The hood I mentioned for the UVB light has LED full spectrum lights built in, but should you want to get a separate one, it needs to be between 6000k and 6500k to mimic daylight. This Jungle Dawn from arcadia is the best available.
Setting Up The Lights
- Basking Light – The basking light should be placed in one corner of the cage. It should be outside the enclosure, so your chameleon cannot burn themselves on it. If you have a screen cage, the best cage in my opinion, you can simply place the light on the mesh above a perch approximately 10 or 12 inches away from it. This will enable your chameleon to get warm enough, but not too hot so that it burns itself. If you have a glass enclosure you can do the same but only if the top of the cage is mesh. Do not place directly onto the glass, as the enclosure will overheat, creating an oven-like effect in the enclosure.
- UVB Light – I’m going to work on the assumption you got the strip light version of the UVB bulb. Really, they are the best solution. Simply lay it flat on top of the enclosure, and this will provide enough of a spectrum for your chameleon to get the UVB it needs. UVB light cannot penetrate glass, so only do this if you have a screen cage or the top of your glass enclosure is mesh.
- Full Spectrum Light – Should you choose to get a separate one, just place this on top of the enclosure behind the UVB lights.
Make sure you have a perch running below the basking perch and some good plant cover surrounding it and below it.
You’ll need to leave a bit of bare space at the top of the enclosure, so your chameleon can sit directly under the basking lamp without having the heat blocked and UVB rays blocked by plant matter.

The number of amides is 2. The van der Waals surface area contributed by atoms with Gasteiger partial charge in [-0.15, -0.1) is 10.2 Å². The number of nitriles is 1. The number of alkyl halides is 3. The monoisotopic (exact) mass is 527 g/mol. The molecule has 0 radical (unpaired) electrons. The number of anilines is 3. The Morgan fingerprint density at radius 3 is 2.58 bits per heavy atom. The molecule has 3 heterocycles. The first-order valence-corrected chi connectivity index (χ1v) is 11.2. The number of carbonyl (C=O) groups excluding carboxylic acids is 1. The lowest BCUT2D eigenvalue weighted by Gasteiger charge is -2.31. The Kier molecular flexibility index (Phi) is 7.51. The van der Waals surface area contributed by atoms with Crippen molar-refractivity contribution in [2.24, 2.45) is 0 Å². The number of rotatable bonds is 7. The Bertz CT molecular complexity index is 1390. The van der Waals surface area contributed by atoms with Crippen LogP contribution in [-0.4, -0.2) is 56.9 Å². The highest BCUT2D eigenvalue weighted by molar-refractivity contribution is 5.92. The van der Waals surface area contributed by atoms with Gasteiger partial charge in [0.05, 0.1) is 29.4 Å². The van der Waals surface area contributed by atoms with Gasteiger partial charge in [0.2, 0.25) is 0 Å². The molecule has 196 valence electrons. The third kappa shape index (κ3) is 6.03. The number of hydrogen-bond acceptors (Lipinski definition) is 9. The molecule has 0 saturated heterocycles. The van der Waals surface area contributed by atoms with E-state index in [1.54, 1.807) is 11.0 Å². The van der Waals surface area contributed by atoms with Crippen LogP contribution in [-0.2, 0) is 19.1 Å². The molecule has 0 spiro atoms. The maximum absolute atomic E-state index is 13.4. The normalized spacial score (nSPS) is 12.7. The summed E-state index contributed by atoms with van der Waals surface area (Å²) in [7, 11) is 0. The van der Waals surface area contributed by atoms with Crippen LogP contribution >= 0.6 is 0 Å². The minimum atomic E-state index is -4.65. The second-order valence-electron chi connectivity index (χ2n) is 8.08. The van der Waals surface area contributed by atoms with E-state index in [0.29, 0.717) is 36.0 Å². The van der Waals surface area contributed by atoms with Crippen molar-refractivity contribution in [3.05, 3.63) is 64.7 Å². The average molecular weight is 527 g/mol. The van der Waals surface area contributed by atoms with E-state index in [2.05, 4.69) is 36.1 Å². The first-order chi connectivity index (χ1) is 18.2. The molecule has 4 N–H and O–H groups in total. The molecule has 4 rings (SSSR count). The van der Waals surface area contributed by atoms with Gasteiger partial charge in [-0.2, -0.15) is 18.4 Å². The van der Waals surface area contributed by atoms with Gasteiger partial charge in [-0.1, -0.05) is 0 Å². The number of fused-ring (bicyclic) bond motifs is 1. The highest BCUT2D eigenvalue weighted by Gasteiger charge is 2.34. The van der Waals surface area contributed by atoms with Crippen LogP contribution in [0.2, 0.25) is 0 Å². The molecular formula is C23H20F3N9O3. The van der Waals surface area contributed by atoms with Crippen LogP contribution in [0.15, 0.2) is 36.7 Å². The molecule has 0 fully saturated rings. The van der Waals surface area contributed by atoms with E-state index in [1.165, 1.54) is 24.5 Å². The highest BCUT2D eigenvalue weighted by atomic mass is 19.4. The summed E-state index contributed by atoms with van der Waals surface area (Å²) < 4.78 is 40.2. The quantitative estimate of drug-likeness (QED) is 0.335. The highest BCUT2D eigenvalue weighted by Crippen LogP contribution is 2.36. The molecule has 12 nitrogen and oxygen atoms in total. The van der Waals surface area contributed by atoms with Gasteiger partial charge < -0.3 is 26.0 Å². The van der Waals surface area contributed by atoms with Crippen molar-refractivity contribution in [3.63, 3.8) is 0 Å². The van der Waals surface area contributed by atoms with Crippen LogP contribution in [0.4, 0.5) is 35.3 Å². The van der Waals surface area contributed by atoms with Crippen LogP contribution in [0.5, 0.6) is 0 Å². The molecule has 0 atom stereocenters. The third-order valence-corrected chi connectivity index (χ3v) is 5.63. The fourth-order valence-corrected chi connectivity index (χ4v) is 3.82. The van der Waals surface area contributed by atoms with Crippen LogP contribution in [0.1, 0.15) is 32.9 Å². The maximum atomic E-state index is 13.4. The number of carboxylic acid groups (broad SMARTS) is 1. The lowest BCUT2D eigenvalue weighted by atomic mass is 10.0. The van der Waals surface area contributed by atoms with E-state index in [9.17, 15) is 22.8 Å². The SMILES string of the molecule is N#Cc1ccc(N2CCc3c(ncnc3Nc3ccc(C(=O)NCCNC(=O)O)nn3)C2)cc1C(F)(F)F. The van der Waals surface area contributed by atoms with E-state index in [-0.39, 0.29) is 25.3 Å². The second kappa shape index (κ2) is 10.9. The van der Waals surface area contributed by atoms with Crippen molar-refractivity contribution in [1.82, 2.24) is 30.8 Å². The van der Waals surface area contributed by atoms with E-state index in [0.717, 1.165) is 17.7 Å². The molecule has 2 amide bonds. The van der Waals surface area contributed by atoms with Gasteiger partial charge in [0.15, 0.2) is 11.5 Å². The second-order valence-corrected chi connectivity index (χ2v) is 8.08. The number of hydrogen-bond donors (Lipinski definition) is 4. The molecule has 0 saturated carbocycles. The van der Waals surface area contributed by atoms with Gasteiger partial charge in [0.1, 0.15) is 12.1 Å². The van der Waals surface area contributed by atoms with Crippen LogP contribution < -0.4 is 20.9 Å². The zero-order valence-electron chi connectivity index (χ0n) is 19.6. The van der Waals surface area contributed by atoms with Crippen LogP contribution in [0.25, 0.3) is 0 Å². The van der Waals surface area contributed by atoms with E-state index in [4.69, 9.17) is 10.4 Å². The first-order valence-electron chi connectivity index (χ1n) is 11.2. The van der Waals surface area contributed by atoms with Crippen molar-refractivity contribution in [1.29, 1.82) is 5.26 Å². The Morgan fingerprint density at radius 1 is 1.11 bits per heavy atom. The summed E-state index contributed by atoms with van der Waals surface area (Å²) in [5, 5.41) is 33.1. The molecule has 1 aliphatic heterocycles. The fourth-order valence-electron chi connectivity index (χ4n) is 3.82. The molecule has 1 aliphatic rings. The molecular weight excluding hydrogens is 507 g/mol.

Below that, though, provide good cover to enable your chameleon to move away from the heat and UVB when it needs to in order to thermoregulate.
You can see what light products I recommend in my article here.
I have gone a bit more depth into this in my related article about sleeping chameleons, but in general, the lights need to go on a twelve-hour on and twelve-hour off cycle.
This ensures your chameleon gets enough sleep and keeps their day/night rhythm consistent.
Some people argue that in order to mimic the day/night rhythm you need to do extra things like reducing the time the lights are on during winter, and you need to provide blue and red spectrum lights to mimic the moon and so on.
While I did experiment a bit with reducing the light on hours when I had my chameleon, I didn’t really notice any difference in behavior, in fact, he seemed happier when I stuck with twelve hours on and twelve hours off cycle.
This specially designed power strip with built-in timers is all you need to power your chameleon’s lights and set the right times.